Online Extra: Big Fish, Small Fry, Tidy Gains

A couple of years ago we suggested investing in small business by putting money on the best companies that sell to small business. How'd we do? Pretty well

"Buy what you know" is supposed to be good advice for investors. But it can be disastrous for entrepreneurs because investing in small businesses like their own will leave them dangerously overconcentrated in risky, illiquid companies.

Can you have it both ways? Yes -- by investing in big public companies that cater to small ones. That's the tactic we suggested back in November, 1999, when we screened for companies that specifically target small business. We limited the search to those with more than $500 million in market capitalization, long records of success, strong earnings, and growth prospects. Our picks: Allied Capital, Paychex, and Staples.

So how did we do? Not too badly. From Nov. 1, 1999 thru July 20, 2001, the Standard & Poor's 500 index fell 12%, according to data from Multex. If you'd bought our whole portfolio, you'd have gained an average of 22%, adjusted for splits and dividends.


  Of the three, Paychex (PAYX ) did best, up 49%. The payroll processor specializes in the thankless drudge work of issuing checks and keeping the IRS off an owner's back by tracking taxes, a job that an increasing number of businesses prefer to outsource. If you want diversity, Paychex has it: More than 350,000 small and medium-sized companies are customers, and revenues have been climbing despite the economic downturn.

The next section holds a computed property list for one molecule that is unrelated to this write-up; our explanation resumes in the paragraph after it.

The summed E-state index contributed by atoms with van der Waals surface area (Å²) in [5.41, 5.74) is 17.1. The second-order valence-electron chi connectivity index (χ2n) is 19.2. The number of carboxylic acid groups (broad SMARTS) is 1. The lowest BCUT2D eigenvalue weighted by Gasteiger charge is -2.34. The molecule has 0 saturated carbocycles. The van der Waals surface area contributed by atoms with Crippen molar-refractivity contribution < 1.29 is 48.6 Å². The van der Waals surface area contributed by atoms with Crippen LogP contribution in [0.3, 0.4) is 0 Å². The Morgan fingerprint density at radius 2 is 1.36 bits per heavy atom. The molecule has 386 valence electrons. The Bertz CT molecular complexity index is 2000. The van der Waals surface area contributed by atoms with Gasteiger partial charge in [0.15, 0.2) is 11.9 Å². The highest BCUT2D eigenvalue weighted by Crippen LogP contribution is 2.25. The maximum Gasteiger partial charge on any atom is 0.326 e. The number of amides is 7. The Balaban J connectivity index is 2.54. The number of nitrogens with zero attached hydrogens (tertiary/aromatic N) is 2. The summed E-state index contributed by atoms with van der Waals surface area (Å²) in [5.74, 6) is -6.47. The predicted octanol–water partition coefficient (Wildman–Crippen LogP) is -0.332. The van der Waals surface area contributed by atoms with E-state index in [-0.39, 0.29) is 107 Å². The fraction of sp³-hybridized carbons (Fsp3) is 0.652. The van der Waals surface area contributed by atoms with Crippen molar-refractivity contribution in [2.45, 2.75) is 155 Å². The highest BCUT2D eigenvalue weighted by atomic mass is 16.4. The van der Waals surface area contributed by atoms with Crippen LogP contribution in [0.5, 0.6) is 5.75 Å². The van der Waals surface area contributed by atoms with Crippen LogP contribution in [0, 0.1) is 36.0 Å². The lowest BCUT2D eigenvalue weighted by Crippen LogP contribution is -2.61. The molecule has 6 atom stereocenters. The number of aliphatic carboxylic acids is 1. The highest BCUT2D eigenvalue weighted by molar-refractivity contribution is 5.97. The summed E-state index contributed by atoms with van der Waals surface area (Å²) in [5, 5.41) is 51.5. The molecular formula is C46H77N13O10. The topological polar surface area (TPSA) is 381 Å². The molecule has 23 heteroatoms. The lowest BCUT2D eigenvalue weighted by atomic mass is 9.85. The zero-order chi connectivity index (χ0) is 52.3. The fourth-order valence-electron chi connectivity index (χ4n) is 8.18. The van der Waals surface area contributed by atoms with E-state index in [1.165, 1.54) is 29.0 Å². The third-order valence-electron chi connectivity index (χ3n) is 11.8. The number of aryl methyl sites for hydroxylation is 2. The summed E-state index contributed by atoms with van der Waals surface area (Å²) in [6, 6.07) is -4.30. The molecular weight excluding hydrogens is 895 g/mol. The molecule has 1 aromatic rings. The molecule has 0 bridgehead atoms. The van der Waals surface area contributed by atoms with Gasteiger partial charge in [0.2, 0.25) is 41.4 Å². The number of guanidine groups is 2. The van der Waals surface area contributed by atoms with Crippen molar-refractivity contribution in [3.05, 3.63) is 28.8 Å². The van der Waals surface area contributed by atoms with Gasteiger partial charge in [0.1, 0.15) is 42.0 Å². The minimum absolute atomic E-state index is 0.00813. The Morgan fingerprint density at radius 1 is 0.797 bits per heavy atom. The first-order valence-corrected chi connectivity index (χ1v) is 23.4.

Allied Capital (ALD ), up 35%, uses a grueling due-diligence process to pick small and decidedly conventional companies to finance, often getting an equity stake. Its portfolio of more than 120 companies, diversified by geography and industry, has included a maker of igloo-shaped dog houses and another that makes cake decorating products. Insiders have been buying heavily, and with a recent dividend hike, the stock offers a generous 8.5% yield.

The one loser is Staples (SPLS ), the office superstore chain, which is locked in a furious battle for market share with Office Depot and OfficeMax. Its stock fell 17% as sales softened throughout the small-biz retail sector. Unlike its rivals, however, which are pulling out of entire regions, Staples is still expanding: 95 new stores are set to debut in the next year -- on top of the 1,189 already open nationwide. It's also pouring enormous resources into its online effort,, where sales in the most recent quarter topped $212 million. Sounds like Staples still has big plans for small-biz.

By Rick Green in New York

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